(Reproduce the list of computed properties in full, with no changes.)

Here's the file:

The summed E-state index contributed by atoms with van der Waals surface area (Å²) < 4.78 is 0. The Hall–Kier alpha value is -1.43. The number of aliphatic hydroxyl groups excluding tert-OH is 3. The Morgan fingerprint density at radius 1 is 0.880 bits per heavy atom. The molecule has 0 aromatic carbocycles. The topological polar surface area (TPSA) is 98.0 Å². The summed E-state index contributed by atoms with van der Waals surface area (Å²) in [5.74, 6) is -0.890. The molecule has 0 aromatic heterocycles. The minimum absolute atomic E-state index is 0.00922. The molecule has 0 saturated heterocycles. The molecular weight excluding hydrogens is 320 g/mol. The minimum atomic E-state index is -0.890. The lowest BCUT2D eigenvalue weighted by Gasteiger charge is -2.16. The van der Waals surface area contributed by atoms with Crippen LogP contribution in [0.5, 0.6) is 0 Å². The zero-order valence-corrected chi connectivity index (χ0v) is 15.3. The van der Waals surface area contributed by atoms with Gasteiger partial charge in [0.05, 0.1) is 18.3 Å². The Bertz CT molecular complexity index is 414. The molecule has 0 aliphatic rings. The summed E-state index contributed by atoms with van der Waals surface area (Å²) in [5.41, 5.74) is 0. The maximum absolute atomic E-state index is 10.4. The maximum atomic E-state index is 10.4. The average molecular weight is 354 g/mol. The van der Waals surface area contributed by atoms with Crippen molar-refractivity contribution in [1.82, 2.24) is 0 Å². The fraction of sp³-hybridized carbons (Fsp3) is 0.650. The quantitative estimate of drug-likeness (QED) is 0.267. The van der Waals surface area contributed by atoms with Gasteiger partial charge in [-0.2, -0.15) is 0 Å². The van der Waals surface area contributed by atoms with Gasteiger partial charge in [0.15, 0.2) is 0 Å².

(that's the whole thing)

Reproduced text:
The summed E-state index contributed by atoms with van der Waals surface area (Å²) < 4.78 is 0. The Hall–Kier alpha value is -1.43. The number of aliphatic hydroxyl groups excluding tert-OH is 3. The Morgan fingerprint density at radius 1 is 0.880 bits per heavy atom. The molecule has 0 aromatic carbocycles. The topological polar surface area (TPSA) is 98.0 Å². The summed E-state index contributed by atoms with van der Waals surface area (Å²) in [5.74, 6) is -0.890. The molecule has 0 aromatic heterocycles. The minimum absolute atomic E-state index is 0.00922. The molecule has 0 saturated heterocycles. The molecular weight excluding hydrogens is 320 g/mol. The minimum atomic E-state index is -0.890. The lowest BCUT2D eigenvalue weighted by Gasteiger charge is -2.16. The van der Waals surface area contributed by atoms with Crippen LogP contribution in [0.5, 0.6) is 0 Å². The zero-order valence-corrected chi connectivity index (χ0v) is 15.3. The van der Waals surface area contributed by atoms with Gasteiger partial charge in [0.05, 0.1) is 18.3 Å². The Bertz CT molecular complexity index is 414. The molecule has 0 aliphatic rings. The summed E-state index contributed by atoms with van der Waals surface area (Å²) in [5.41, 5.74) is 0. The maximum absolute atomic E-state index is 10.4. The maximum atomic E-state index is 10.4. The average molecular weight is 354 g/mol. The van der Waals surface area contributed by atoms with Crippen molar-refractivity contribution in [1.82, 2.24) is 0 Å². The fraction of sp³-hybridized carbons (Fsp3) is 0.650. The quantitative estimate of drug-likeness (QED) is 0.267. The van der Waals surface area contributed by atoms with Gasteiger partial charge in [-0.2, -0.15) is 0 Å². The van der Waals surface area contributed by atoms with Gasteiger partial charge in [0.15, 0.2) is 0 Å².